"A fresh, funny take on the search for a soulmate." —People
Laura Dave has already won adoring fans everywhere from Hollywood to the heartland, and she continues to win over readers with her addictive stories and astute insights about modern love. Los Angeles–based travel writer Annie Adams thinks she has it all. Nick, her longtime film director boyfriend, has finally hit the big time, her column is syndicated, and they've got a great dog. Then Nick moves out. Three months later, Annie is married to Griffin, a down-to-earth chef with a restaurant in the Berkshires. When Nick asks for a second chance, Annie is torn between her husband and the man she might have been meant to marry.
|Publisher:||Penguin Publishing Group|
|Product dimensions:||5.00(w) x 7.70(h) x 0.80(d)|
|Age Range:||18 Years|
About the Author
What People are Saying About This
"Clever, funny, relatable, and not predictable. I was completely wooed." —Yahoo Shine
Reading Group Guide
Annie Adams is just about to turn thirty-two and she's finally found happiness. As a syndicated travel columnist, she gets paid to visit the world's most interesting places. She's contentedly living with her longtime boyfriend Nick in Los Angeles, whose career as a film director is finally taking off. So, even though watching Roman Holiday has seemingly been linked to some of the worst moments of her life, when she has the chance to sit down and treat herself to her favorite movie, she doesn't hesitate.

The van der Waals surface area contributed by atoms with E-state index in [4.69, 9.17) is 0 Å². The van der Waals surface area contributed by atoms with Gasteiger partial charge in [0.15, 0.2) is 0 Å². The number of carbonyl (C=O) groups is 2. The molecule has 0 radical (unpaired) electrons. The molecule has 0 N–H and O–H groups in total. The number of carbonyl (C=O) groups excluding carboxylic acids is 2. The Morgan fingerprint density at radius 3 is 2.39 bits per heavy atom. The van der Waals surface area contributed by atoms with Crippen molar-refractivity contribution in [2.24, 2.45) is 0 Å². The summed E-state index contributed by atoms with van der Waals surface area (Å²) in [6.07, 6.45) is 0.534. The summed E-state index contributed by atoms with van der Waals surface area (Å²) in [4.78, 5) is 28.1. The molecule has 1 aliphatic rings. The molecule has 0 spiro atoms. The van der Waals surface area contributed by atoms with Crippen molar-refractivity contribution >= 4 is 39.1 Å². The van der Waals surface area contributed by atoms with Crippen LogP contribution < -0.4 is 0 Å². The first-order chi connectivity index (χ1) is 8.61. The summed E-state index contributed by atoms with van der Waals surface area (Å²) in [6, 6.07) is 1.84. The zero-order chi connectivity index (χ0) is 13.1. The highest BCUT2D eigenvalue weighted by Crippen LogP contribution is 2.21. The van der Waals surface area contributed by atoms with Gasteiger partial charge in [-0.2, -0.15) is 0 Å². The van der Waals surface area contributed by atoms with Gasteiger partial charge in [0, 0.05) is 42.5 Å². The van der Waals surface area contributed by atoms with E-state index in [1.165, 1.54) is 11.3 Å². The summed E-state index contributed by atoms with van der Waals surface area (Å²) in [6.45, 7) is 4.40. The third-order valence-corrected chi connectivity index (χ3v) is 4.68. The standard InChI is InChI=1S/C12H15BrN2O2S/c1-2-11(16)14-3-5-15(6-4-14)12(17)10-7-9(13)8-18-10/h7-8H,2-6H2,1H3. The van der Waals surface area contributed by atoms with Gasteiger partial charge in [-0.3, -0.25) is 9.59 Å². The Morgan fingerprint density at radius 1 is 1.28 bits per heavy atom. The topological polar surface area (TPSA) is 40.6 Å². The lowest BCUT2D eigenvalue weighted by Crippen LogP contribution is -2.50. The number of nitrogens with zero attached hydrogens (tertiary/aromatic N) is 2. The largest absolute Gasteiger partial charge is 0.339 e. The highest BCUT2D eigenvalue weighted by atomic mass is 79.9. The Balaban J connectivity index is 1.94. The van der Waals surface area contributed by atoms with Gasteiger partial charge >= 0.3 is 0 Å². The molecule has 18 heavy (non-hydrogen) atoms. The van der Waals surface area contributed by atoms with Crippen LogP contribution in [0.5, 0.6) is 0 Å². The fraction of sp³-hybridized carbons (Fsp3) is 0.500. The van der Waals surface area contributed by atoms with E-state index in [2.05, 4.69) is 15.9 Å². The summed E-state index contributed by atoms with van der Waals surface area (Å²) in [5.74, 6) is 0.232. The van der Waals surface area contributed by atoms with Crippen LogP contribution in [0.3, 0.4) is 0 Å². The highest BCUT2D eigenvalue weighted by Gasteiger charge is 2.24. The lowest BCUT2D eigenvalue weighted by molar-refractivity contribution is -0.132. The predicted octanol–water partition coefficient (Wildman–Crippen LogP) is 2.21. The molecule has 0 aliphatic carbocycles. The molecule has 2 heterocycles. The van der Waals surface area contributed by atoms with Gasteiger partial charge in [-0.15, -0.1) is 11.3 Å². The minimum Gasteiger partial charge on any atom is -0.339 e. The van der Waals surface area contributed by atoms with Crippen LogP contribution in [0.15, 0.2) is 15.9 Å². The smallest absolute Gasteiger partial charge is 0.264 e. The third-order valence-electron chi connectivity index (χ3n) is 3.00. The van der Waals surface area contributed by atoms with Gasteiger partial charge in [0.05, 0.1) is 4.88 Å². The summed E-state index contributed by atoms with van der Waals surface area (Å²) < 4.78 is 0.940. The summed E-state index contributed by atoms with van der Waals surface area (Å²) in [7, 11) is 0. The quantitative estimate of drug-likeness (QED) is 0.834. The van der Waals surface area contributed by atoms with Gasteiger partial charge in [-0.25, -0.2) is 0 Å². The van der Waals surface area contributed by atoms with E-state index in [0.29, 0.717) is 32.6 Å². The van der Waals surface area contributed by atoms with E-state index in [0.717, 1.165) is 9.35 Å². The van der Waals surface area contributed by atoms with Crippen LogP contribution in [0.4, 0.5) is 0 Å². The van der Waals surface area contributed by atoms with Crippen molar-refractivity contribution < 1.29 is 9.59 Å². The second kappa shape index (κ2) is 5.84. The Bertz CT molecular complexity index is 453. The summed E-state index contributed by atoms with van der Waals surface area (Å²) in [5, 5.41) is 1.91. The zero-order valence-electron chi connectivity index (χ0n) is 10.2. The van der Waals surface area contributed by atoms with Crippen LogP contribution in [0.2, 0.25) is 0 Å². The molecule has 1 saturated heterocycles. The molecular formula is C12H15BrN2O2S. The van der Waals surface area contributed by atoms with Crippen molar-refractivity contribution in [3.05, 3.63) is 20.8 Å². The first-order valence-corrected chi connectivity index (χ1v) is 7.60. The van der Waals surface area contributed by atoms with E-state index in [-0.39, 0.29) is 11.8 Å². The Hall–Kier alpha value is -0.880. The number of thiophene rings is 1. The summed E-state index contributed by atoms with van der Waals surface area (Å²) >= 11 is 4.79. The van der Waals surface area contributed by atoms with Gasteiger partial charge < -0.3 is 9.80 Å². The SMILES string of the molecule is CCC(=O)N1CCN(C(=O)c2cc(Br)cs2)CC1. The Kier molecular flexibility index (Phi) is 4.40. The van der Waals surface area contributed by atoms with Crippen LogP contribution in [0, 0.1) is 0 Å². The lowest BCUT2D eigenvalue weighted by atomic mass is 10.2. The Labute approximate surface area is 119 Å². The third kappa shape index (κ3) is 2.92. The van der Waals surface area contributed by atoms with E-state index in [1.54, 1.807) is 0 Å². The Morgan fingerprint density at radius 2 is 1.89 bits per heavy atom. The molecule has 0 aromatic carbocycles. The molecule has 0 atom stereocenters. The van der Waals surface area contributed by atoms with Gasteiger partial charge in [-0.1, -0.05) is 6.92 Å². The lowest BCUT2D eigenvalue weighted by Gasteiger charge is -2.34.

As it turns out, the Roman Holiday curse is still very much in effect: Within hours of watching it, Annie is confronted by Nick's arrival home after a meeting with his therapist (a.k.a. "futures counselor") who has advised Nick to break up with Annie so that he can pursue a love interest from his past. Just like that, Annie's perfect world has crumbled.
Annie is devastated. Her best friend Jordan, who also happens to be Nick's sister, begs Annie to join her on a trip to Italy, but Annie decides that for once she's in no shape to travel. Instead, she puts on her favorite yellow dress and heads out to her neighborhood bar for a drink, attempting to salvage her dignity and prove to herself (and Jordan) that she can act like the opposite of herself during this time of emotional crisis. When she arrives, Annie notices that her favorite bartender isn't behind the bar. Instead, it's a friendly, curly-haired chef named Griffin who immediately charms Annie with his easy banter and lobster scrambled eggs.
Within months, the two are married and relocated to Griffin's hometown in rural Massachusetts, where Griffin is opening his own restaurant. Annie is prepared to exchange her peripatetic lifestyle for a more authentic and grounded existence. When they get there, Annie makes a few discoveries: She's got more family than she bargained for, Griffin is haunted by his own romantic past, and Williamsburg is achingly cold most of the year. Suddenly she's not sure if she's cut out for this new life.
Laura Dave's third novel is the story of an independent young woman trying to redefine herself when everything she thought she knew is thrown into question. In Annie Adams, Dave has created a witty and sympathetic romantic heroine searching for home on her own terms. Warm, funny, and relatable, The First Husband is full of wit and insight about the complexity of modern love.
ABOUT LAURA DAVE
Laura Dave is the author of the acclaimed novels The Divorce Party and London is the Best City in America. Her writing has also appeared in The New York Times, The Huffington Post, Glamour and on NPR's All Things Considered. A New York native, she now lives in Los Angeles.
A CONVERSATION WITH LAURA DAVE